About a week ago, after our bullyboy president maligned to a federal judge who had "Obama judge," Chief Justice John Roberts took the highly unusual step of issuing a public rebuke. Roberts reminded the president that the legitimacy of the courts of the courts is independent of party. It was a remarkable moment in the Trump presidency, a warning that there were limits to how much would be allowed in the world. The country cheered.
Now compares Roberts's defense of his institution to the response of Federal Reserve Chairman Jerome Powell this week after receiving a public rebuke from the president who appointed him.
"So far, I'm not a little bit happy with my selection of Jay," Trump told The Washington Post. Citing his ample "gut" as his authority, Trump opined that the Fed was "way off base" by raising interest rates as much as it has, causing it to fall.
A more confident Fed chairman would have politely told the president to buzz off, reminding him that the bank 's credibility with financial markets rests on its independence. Instead, Powell used a speech in New York to quote a couple of days ago. Wall Street traders took it as an invitation to begin piling back into stocks, sending the Dow Jones up 600 points.
I seriously doubt Powell actually succumbed to presidential pressure, or meant to announce a change in policy, but it was a way of looking at a lot of sophisticated people. And you can be sure that it's going to be such a president, who will be emboldened to take every opportunity to politicize the Fed, just as he has tried to politicize the judiciary.
It's not just Trump, however, whom Powell wound up emboldening.
Wall Street and corporate America love, love, love, and credit, which causes sales and corporate profits, real estate values, sales and corporate profits to be higher than they would otherwise be. So in every way they know how, these business interests push and cajole Washington as long as possible. They've been so successful for this past 20 years that the economy has become addicted to cheap credit. A painful withdrawal is inevitable, and the longer we wait, the more painful that withdrawal will be.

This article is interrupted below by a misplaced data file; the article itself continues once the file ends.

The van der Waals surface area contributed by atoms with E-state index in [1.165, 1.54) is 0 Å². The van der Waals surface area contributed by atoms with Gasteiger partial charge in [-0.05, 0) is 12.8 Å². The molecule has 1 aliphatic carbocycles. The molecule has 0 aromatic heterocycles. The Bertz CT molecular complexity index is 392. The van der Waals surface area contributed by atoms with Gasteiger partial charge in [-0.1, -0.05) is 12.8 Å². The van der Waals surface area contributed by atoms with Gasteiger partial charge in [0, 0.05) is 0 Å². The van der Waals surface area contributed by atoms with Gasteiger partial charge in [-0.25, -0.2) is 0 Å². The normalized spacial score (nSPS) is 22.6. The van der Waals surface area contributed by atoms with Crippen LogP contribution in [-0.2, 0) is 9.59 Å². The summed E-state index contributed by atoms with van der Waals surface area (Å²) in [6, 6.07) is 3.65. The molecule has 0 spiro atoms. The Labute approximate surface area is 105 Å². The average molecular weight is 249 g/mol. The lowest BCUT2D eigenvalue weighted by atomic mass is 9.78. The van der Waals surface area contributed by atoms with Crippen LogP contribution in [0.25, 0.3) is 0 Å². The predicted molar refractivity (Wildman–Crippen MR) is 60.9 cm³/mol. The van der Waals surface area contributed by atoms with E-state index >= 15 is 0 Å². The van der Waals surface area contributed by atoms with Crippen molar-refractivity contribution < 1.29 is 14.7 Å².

Powell, like his two predecessors, continues to wrestle with this challenge. At some point in their tenures, Ben Bernanke and Janet Yellen are in the process of being marketed, and rationalizing it by claiming the economy, or core inflation was not high. enough, or some structural change in the economy made it unnecessary.
By retreating, they are not only revealed, but also to the markets that the Fed would not be allowed to fall – what's a known among the traders as a "put." There was the Bernanke put and the Yellen could. And after this week, my fear is that there is now a Powell put, as well.
One reason Powell got himself into this predicament that he has embraced the idea that the Fed should be more transparent – after all, who's not for transparency? – and let everyone know what it is to do before. By avoiding surprises, or the theory goes, financial markets and the economy will be less volatile.
Why do you think you're going to do that? If you do not know what you're going to do, then you're going to be the same. even messier when unexpected shocks hit the Fed appears to change race, as happened this week.
Transparency has one other disadvantage. If financial markets think they know what the central bank will do, then market participants are likely to rely on their own assessments of future growth and inflation in their markets. The result is that the Fed loses an important source of information about the expectations of economic actors. At that point, what market rates and prices tell the Fed about the Fed is telling the market. What you get is an information feedback loop.
Former Fed Chairman Alan Greenspan took a different approach, believing it to be "mumbled with great incoherence," and to keep his options open and keep them guessing on Wall Street. For many years, that approached him and the economy well. The next time he goes to New York, Powell would do well to emulate it.